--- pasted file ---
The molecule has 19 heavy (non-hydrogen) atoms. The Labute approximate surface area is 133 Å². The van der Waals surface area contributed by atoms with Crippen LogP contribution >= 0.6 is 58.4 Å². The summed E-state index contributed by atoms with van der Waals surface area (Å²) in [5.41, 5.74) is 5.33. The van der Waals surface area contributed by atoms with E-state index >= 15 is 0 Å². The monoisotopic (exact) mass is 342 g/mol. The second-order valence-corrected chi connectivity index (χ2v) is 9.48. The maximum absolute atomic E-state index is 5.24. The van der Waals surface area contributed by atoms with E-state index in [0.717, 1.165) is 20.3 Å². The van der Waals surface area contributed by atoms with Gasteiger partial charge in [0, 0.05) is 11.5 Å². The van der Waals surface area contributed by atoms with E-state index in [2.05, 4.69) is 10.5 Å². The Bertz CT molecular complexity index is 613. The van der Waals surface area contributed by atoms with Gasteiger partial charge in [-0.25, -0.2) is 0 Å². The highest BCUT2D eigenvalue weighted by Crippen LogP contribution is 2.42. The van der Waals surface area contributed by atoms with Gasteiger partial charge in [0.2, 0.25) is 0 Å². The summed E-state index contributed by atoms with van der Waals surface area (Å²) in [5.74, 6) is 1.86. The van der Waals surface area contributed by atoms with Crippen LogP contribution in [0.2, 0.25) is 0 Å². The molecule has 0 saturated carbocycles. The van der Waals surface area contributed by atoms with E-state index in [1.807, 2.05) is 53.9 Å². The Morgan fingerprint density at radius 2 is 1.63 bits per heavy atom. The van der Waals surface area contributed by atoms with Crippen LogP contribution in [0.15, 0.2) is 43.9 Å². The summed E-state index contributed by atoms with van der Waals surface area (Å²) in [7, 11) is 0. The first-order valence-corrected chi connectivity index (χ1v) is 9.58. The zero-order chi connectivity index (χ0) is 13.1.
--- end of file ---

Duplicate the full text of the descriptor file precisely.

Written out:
The molecule has 19 heavy (non-hydrogen) atoms. The Labute approximate surface area is 133 Å². The van der Waals surface area contributed by atoms with Crippen LogP contribution >= 0.6 is 58.4 Å². The summed E-state index contributed by atoms with van der Waals surface area (Å²) in [5.41, 5.74) is 5.33. The van der Waals surface area contributed by atoms with E-state index >= 15 is 0 Å². The monoisotopic (exact) mass is 342 g/mol. The second-order valence-corrected chi connectivity index (χ2v) is 9.48. The maximum absolute atomic E-state index is 5.24. The van der Waals surface area contributed by atoms with E-state index in [0.717, 1.165) is 20.3 Å². The van der Waals surface area contributed by atoms with Gasteiger partial charge in [0, 0.05) is 11.5 Å². The van der Waals surface area contributed by atoms with E-state index in [2.05, 4.69) is 10.5 Å². The Bertz CT molecular complexity index is 613. The van der Waals surface area contributed by atoms with Gasteiger partial charge in [-0.25, -0.2) is 0 Å². The highest BCUT2D eigenvalue weighted by Crippen LogP contribution is 2.42. The van der Waals surface area contributed by atoms with Gasteiger partial charge in [0.2, 0.25) is 0 Å². The summed E-state index contributed by atoms with van der Waals surface area (Å²) in [5.74, 6) is 1.86. The van der Waals surface area contributed by atoms with Crippen LogP contribution in [0.2, 0.25) is 0 Å². The molecule has 0 saturated carbocycles. The van der Waals surface area contributed by atoms with E-state index in [1.807, 2.05) is 53.9 Å². The Morgan fingerprint density at radius 2 is 1.63 bits per heavy atom. The van der Waals surface area contributed by atoms with Crippen LogP contribution in [0.15, 0.2) is 43.9 Å². The summed E-state index contributed by atoms with van der Waals surface area (Å²) in [7, 11) is 0. The first-order valence-corrected chi connectivity index (χ1v) is 9.58. The zero-order chi connectivity index (χ0) is 13.1.